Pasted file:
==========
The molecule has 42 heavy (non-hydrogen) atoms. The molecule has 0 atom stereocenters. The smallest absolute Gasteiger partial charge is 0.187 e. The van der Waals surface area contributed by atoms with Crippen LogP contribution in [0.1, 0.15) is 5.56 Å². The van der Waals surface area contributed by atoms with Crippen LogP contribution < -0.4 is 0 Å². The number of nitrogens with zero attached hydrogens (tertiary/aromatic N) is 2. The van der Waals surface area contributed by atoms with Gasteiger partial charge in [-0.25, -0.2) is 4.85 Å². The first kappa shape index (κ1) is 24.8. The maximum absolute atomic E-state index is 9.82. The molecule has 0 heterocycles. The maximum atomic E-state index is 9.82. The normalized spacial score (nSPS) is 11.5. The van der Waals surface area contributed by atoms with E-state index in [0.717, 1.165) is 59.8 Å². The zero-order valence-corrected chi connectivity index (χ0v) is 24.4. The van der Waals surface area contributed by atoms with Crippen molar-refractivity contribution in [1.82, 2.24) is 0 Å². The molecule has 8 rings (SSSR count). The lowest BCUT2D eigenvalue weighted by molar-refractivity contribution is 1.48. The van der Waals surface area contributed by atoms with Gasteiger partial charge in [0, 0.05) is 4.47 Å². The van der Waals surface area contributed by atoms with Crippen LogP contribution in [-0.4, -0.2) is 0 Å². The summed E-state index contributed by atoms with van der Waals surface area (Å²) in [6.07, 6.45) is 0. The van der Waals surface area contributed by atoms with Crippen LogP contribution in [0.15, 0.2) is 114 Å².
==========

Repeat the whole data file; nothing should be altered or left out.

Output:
The molecule has 42 heavy (non-hydrogen) atoms. The molecule has 0 atom stereocenters. The smallest absolute Gasteiger partial charge is 0.187 e. The van der Waals surface area contributed by atoms with Crippen LogP contribution in [0.1, 0.15) is 5.56 Å². The van der Waals surface area contributed by atoms with Crippen LogP contribution < -0.4 is 0 Å². The number of nitrogens with zero attached hydrogens (tertiary/aromatic N) is 2. The van der Waals surface area contributed by atoms with Gasteiger partial charge in [-0.25, -0.2) is 4.85 Å². The first kappa shape index (κ1) is 24.8. The maximum absolute atomic E-state index is 9.82. The molecule has 0 heterocycles. The maximum atomic E-state index is 9.82. The normalized spacial score (nSPS) is 11.5. The van der Waals surface area contributed by atoms with E-state index in [0.717, 1.165) is 59.8 Å². The zero-order valence-corrected chi connectivity index (χ0v) is 24.4. The van der Waals surface area contributed by atoms with Crippen molar-refractivity contribution in [1.82, 2.24) is 0 Å². The molecule has 8 rings (SSSR count). The lowest BCUT2D eigenvalue weighted by molar-refractivity contribution is 1.48. The van der Waals surface area contributed by atoms with Gasteiger partial charge in [0, 0.05) is 4.47 Å². The van der Waals surface area contributed by atoms with Crippen LogP contribution in [-0.4, -0.2) is 0 Å². The summed E-state index contributed by atoms with van der Waals surface area (Å²) in [6.07, 6.45) is 0. The van der Waals surface area contributed by atoms with Crippen LogP contribution in [0.15, 0.2) is 114 Å².